How to be a Toastmasters Timer

Learning to keep track of time is an important skill. In business, it’s often easy to lose track of time in meetings. This occurs when some people in the meeting go off on a tangent, or can’t get the point. If all meetings had a dedicated timekeeper, people would learn to better prepare, and respect the time of others more.

In Toastmasters, we are lucky enough to have someone that keeps everything on schedule. That function is that of the Timer. At first glance, this seems like a simple role. You look at a stopwatch, or clock app on your phone and do something to present if a speaker is on track. This is often down through pieces of green, yellow, and red paper wave in the air. Here are a few tips to get the most out of your role as Timer.

Pre-meeting communication

As the timer, you need to communicate with the speakers prior to the meeting. You need to understand which speech they are doing, and what the acceptable time frames are. For instance, an icebreaker speech should last anywhere between 4-6 minutes. A standard speech should have a duration of 5-7 minutes, and advanced speeches are 13-15 minutes.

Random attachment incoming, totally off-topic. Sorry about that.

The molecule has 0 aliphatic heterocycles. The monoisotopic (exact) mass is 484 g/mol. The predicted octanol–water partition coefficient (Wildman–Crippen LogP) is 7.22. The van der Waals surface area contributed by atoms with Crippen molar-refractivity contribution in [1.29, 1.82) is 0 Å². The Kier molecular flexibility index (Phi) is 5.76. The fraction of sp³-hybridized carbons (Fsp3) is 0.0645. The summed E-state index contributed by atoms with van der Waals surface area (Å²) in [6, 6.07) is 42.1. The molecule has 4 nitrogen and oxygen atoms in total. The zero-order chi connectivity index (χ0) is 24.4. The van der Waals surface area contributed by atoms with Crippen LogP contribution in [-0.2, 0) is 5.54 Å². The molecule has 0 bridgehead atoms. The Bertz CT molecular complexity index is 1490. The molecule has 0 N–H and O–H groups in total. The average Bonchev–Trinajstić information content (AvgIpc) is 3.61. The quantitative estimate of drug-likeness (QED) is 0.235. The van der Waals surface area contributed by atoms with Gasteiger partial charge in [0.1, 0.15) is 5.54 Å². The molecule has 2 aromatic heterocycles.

Speak up or Signal

There are many moments during the meeting where time can easily go off track. Table topics, or when the Presiding Officer or mentor are speaking an example of this. When you are the timer, you must keep track of time during these moments.

For example, as the Table Topics master is asking questions you need to alert them when one minute is remaining. Do this during a transition between responses. Don’t be afraid to speak up and say “one minute remaining”. This will prepare the Table Topics master to either ask for one or two responses or wrap it up early with a few seconds to spare.

Clap.

During your introduction at the beginning of the meeting inform that audience that once they cross a certain time, they will be “clapped off” of the stage. This is an extremely difficult skill to manage, as you are cutting off the speaker. Without doing this, the speaker can consume more time, and cut into the time designated for other speakers.

Of course, at the end of the meeting, you need to inform the speakers and evaluators of their times. By providing them with this information, they can learn how their speech differs between practice and present.

Remember, keeping the meeting on time is your responsibility.  As the Timer, you control the finite resource of the entire meeting.

Use your power wisely.